“We need to define reality. We made a motion to get the road done,” Mayor Tolmie stated, adding “it’s not just affecting businesses, it’s affecting the whole community.”

Henshaw said it was good to see moves to finish the project but “completing the road does not change the fact these business owners have seen their business dry up.”

She also said the CFIB was prepared to work with the City on the issue.

Michelle Power owns Fit4Life, she delivered a Power-Point Presentation about what happened on High Street. She detailed the effects on her business.

“I’m not here to say give me some money. Other businesses might have different views,” Power said.

“My main concern is the lack of communication,” she stated.

Power presented photographs documenting the progress on the project, including the correct valve arriving on October 25th for the project to proceed.

Losses to her business directly attributable to the construction included losing two full-time and one part-time tenant as well as $50,000 in business which she conservatively estimated did not walk in her door.

She also showed photographic evidence of compaction issues at three other construction sites in the city to demonstrate the problems.

Powers main concern was ensuring it did not happen again and the City got things right from now on.

City Engineer Josh Mickleborough stated that steps were being taken to prevent what happened on High Street from happening again.

“We do look at how to improve our process,” Mickleborough stated.

He acknowledged the communication problems adding “in the future we will provide better communication.”

“This project went as bad as you could have something go,” Mickelborough stated.

The committee was told SaskPower was out at the project first to ensure their work was completed with a number of wiring splices necessary where the contractor had cut their lines.

Today the City will be on-site to do “ground testing of compaction to show our opinion on compaction was correct.”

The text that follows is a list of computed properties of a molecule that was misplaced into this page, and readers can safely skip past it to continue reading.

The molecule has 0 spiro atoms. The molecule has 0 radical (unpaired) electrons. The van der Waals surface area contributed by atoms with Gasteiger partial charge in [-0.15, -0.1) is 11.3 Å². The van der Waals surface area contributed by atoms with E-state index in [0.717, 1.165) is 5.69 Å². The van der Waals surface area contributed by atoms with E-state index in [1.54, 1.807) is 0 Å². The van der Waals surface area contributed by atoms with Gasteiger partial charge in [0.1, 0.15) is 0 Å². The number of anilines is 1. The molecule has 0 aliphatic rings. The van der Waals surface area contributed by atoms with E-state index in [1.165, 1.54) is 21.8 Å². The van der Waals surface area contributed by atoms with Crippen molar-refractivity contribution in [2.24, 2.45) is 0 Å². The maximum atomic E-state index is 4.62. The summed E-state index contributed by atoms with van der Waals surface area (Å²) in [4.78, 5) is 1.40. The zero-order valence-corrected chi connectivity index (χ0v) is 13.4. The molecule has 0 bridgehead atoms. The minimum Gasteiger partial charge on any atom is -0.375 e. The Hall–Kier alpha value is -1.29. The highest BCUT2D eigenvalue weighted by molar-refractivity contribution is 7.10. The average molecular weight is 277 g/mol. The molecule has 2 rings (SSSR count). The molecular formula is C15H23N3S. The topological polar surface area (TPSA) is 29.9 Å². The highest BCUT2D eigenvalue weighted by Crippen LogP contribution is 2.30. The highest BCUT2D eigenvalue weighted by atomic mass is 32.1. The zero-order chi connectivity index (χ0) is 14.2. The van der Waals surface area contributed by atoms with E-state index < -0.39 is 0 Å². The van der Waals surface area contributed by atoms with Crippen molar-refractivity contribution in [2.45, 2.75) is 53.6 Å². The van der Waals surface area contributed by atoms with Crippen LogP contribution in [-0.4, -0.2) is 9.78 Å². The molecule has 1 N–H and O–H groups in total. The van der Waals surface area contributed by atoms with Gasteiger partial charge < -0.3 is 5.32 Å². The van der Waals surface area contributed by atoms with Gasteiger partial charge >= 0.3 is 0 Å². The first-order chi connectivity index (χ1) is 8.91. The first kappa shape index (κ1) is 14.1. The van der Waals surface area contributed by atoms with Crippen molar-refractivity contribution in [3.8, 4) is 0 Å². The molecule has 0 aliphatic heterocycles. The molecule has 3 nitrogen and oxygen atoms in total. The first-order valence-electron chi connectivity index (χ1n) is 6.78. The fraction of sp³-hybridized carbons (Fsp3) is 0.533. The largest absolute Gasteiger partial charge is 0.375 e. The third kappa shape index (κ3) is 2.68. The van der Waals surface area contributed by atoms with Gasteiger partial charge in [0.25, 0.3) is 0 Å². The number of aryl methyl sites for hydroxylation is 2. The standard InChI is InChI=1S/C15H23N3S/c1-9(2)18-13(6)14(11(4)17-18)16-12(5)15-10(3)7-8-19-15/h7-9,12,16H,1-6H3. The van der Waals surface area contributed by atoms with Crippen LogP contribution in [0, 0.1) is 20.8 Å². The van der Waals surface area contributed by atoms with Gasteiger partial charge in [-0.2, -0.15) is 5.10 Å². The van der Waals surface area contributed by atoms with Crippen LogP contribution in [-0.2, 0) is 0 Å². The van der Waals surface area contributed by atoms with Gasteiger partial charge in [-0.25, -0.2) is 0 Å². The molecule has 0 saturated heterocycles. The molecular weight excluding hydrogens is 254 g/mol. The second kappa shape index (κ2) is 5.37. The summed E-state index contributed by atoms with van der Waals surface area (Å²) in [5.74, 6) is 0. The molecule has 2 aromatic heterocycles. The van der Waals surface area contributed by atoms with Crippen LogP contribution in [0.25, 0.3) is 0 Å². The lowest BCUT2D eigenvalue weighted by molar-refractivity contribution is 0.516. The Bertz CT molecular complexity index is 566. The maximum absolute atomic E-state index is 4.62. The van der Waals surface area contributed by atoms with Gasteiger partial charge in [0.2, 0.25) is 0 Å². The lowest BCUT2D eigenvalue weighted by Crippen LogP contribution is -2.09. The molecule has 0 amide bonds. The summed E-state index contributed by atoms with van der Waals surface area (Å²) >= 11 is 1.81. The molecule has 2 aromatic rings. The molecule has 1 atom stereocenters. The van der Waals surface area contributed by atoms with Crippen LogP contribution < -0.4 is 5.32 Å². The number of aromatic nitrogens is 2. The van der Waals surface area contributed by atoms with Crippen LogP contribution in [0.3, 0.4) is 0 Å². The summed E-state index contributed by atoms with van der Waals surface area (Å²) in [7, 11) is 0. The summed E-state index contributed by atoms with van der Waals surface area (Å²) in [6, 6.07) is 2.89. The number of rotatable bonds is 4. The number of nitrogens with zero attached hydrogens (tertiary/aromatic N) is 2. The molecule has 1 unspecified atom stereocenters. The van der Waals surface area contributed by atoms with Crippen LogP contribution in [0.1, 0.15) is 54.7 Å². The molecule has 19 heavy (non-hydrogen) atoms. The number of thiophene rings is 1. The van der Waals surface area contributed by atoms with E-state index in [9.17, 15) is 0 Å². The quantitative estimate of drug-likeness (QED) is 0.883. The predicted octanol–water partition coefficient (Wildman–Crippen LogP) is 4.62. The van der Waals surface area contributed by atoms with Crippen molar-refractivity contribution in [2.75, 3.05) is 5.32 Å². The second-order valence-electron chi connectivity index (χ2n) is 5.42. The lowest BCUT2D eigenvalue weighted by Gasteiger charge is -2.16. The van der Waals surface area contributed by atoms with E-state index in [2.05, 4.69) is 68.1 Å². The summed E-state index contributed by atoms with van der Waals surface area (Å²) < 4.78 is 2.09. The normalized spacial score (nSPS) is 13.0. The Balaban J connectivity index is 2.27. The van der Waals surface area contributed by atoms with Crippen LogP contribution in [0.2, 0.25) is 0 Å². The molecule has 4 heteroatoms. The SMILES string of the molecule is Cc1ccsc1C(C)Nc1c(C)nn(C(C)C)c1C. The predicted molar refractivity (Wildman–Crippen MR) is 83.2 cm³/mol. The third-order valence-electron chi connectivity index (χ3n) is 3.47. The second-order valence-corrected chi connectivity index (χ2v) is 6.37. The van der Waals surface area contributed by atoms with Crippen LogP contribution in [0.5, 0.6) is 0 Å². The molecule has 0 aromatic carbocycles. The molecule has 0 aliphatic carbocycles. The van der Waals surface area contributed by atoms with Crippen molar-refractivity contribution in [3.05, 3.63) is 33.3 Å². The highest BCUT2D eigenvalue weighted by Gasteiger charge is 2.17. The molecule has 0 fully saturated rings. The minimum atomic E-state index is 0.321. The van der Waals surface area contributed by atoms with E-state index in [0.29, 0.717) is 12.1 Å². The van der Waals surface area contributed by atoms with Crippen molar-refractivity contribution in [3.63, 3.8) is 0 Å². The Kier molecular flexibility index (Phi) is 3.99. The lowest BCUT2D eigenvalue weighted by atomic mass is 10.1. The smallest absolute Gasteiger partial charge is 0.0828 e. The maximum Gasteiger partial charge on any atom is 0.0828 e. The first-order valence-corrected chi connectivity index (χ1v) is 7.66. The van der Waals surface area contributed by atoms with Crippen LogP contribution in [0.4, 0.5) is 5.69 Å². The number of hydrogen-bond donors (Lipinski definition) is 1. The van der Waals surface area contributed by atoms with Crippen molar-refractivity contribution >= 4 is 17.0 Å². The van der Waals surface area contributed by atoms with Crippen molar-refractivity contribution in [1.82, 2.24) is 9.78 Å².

Councillor Brian Swanson said he attended the in-camera Executive Committee meeting and felt his fears he had then were more reinforced now.

“There was a litany of construction delays. Were any of these on part of the City?” Coun Swanson asked.

He spoke a confidential report and five issues it identified. He identified one of the five issues but further discussion was stopped due to potentially exposing the City’s legal case.

Coun Swanson said his fears were the City had opened themselves up to six figure legal bills.

“No one could have done that work from mid-November until now,” he said, adding “God could have had a paving company and couldn’t get that job done.”

As part of the response to the CFIB presentation, the Engineering Department prepared a report which stated that during the work there was a litany of documented delays, quality as well as safety issues.

Regarding compensation to business owners the report also stated “the letter from the CFIB also makes mention of a ‘municipal compensation program’. Legislation shields municipalities against a variety of claims involving the interruption of public services.”

In the end the CFIB request for a mitigation program and compensation was received and filed